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Need to recover files? Try TestDisk and PhotoRec

Ali Kuru in data recovery, Me, photorec, Software, testdisk, ufs explorer, undelete, filerecovery

When my recently married brother asked my help for recovering his missing photos of their honeymoon from the memory card of their camera, I said him “don’t worry, I’ll figure something out”.

Because I always delete files with shift+delete combination, there have been several occasions in the past that I needed to un-delete the files which I mistakenly made disappear. In fact, once I deleted a directory containing all my close-to-finish PhD studies – years of work has gone in a blink of an eye! Thanks to Dropbox, which is a real life saver by the way, I was able to recover them all.

TestDisk LogoYou probably know that files still remain on the filesystem in a masked state, even if you think you permanently deleted them. That in my mind, I always have a recovery software installed on my computers in case of an emergency.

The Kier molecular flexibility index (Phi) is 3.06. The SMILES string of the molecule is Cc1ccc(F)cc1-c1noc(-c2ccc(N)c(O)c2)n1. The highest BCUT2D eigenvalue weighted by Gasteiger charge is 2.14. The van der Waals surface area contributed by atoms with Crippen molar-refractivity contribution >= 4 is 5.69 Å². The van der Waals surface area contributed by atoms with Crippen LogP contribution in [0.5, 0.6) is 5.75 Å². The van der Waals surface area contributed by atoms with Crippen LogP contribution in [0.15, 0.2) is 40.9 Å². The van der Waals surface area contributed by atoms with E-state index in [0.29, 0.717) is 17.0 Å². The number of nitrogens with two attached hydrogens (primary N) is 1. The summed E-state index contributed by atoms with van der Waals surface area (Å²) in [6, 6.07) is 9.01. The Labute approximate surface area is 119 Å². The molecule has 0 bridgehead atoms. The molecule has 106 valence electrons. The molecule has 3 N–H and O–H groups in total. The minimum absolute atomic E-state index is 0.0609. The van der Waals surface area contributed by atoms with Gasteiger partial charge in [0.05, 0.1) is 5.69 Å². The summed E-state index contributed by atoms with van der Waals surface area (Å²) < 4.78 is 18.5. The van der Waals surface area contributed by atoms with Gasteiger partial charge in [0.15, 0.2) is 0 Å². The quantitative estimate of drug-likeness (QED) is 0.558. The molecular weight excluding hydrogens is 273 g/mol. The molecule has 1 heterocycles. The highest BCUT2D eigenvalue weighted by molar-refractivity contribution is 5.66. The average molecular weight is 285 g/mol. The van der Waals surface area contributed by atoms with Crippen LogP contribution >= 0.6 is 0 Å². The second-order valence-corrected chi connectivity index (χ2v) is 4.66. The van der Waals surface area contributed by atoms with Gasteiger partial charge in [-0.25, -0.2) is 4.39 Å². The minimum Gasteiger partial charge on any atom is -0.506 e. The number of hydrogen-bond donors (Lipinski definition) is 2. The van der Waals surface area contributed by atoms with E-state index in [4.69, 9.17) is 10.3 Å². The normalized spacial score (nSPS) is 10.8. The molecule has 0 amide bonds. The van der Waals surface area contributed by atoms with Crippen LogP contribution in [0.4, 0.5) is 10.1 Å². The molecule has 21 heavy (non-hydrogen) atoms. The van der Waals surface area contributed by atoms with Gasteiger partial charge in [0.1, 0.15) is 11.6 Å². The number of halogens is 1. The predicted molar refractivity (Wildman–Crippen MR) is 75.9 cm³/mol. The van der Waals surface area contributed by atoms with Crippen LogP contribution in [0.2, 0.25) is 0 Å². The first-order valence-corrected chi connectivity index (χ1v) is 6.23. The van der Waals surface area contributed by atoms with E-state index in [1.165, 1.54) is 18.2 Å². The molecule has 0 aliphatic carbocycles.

An old version of UFS Explorer was installed on my PC when my brother asked me to recover his photos, and it certainly was my first shot. However, it wasn’t even able to find the deleted files on the memory card. Then I thought that I might need something newer, something more modern this time and tried FileRestore Professional. Although FileRestore was able to see the deleted files on the filesystem of the card, it can only read photos in a garbled form, which was useless.

PhotoRec Screenshot

It was obvious that the photos on the card were malformed somehow and I need to find something specific for photos. Something can carve the data from the memory card and turn it into a human readable state. While searching for such tool, I stumbled upon to TestDisk & PhotoRec suite. Instead their outdated latest stable, I downloaded the v6.12-WIP (beta) version. With that, I was able to recover all digital images from the memory card in a few moments with PhotoRec, without any errors.

TestDisk & PhotoRec suite is free (open sourced, GPL v2) software. It’s Windows version is actually a Cygwin port and it runs in command-line. But, don’t let that scare you, its usage is pretty straight forward. Before wasting your money on propriety software, give TestDisk & PhotoRec suite a chance. It worked flawlessly for me, probably will work for you too ;)

PhD in Microbiology, head of digital at Kapital Media. Interested in geekery, gadgets and ever-evolving web.

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